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  1. #21
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    Re: Older may mean happier

    A Jungian perspective:

    “Thoroughly unprepared, we take the step into the afternoon of life. Worse still, we take this step with the false presupposition that our truths and our ideals will serve us as hitherto. But we cannot live the afternoon of life according to the program of life’s morning, for what was great in the morning will be little at evening and what in the morning was true, at evening will have become a lie.”

    ― C.G. Jung
    Carl Jung writes that the afternoon of our lives represents the time when we begin to shift away from the ego being the dominant force in our life. We begin moving towards a life journey that has meaning. The morning of our lives is really occupied by ambition—getting as much as you can, collecting as much stuff as you can get, impressing as many people as you can, preparing yourself for a job, saving your money, setting goals, pleasing everybody, and doing the right thing. Even getting good grades in school revolved around the ego part of us, which really believes that who we are is what we do, what we get, and what other people think of us. That’s basically the essence of the ego. In the afternoon of your life, you don’t do life. You do what resonates with the callings of your soul.

    ― Wayne Dyer

  2. #22
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    Re: Older may mean happier

    I guess, older people regulate their emotions better. Judging by myself, if you don't have any excitement in life, you feel your life is more predictable and easier to handle? I know that people get wiser with age, so sorry for my previous comments.

    ---------- Post Merged at 05:01 PM ---------- Previous Post was at 04:47 PM ----------

    There are challenges the under 50 folks have to deal with that do not remain the same for older people. I believe, people have less stress after a certain age, when they don't have to make a career, raise kids and so on, but just focus on their own needs and desires. The differences are rather practical, not really character or life purpose changes. Wayne Dyer presents young people as almost immature at heart, and I don't understand him. There are quite impressive deeds committed by young people that are far away from the ego, from materialistic inspirations.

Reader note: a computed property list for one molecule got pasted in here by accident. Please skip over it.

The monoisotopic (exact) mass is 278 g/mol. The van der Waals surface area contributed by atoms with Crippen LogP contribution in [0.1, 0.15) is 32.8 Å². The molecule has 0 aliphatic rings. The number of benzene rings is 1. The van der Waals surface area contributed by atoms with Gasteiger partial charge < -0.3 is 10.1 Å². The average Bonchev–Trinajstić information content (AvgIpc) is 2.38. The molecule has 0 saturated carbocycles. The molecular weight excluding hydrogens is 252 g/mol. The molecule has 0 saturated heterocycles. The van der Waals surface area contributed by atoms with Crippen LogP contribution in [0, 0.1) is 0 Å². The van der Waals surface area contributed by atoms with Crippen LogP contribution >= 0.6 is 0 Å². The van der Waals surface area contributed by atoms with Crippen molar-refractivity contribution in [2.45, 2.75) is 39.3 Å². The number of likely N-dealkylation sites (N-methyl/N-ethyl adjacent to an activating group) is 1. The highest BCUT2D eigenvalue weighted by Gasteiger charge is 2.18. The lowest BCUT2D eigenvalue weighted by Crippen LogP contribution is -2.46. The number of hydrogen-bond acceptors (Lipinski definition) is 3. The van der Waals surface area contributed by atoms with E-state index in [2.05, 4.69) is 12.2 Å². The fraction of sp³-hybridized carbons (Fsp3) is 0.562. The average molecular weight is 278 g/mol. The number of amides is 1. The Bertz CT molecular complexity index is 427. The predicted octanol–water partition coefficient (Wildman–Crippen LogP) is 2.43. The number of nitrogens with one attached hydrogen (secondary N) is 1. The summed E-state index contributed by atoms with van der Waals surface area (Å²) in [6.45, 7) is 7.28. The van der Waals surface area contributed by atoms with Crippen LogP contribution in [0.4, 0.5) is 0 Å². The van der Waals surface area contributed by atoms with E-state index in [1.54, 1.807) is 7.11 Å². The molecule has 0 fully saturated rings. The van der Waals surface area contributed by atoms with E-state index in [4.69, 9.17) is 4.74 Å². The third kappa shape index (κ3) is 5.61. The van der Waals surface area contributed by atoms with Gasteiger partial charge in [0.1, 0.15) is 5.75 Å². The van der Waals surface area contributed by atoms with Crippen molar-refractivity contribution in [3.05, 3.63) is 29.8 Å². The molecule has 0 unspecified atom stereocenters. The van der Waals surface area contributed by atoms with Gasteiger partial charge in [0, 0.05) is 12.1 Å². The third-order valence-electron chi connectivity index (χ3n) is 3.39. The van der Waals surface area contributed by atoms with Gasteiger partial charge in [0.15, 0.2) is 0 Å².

---------- Post Merged at 05:35 PM ---------- Previous Post was at 05:01 PM ----------

    I think, Carl Jung is talking exactly about reaching a level of maturity that is supposed to enrich our world view and makes us more content?

  3. #23
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    Re: Older may mean happier

    Wayne Dyer presents young people as almost immature at heart
    It is ripe with overgeneralizations. But it reminds me when I was a teenager and didn't care too much about helping around the house. Of course, there are 40-year-olds who do the same when they visit family now.

  4. #24
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    Re: Older may mean happier


    Younger generations are lonelier and social media doesn't help, survey finds


    Loneliness is on the rise and millennials and members of Generation Z are lonelier than older generations, according to a new survey. The Cigna 2020 Loneliness Index is based on a questionnaire answered by more than 10,400 people.

    The health insurance company said Thursday 61% of the adults surveyed reported they feel lonely, which is a seven percentage-point increase compared to 2018. It found men are slightly lonelier than women. But the biggest difference may be between generations. Nearly 79% of Gen Z respondents and 71% of millennials reported feeling lonely, compared to just half of the baby boomers.

    One major factor could be social media. The survey found instead of bringing people together, social media platforms have a "major impact" on loneliness and avid users were more likely to feel "alone, isolated, left out and without companionship."

    Loneliness is also impacting the workplace, especially younger employees. For example, Gen Z respondents said they are twice as likely as boomers to feel "abandoned" by co-workers when they're under pressure, and the majority of Gen Z workers feel "emotionally distant" from colleagues.

    Those feelings are impacting performance. Lonely workers said they're twice as likely to call out sick and five times as likely to miss work because of stress. Within the span of just one month, lonely workers said they think about quitting their job twice as often as their non-lonely co-workers.

    But making friends with colleagues, sharing more in-person conversations instead of online messages, and creating an environment where workers feel they can share their goals, were all shown to make a difference.

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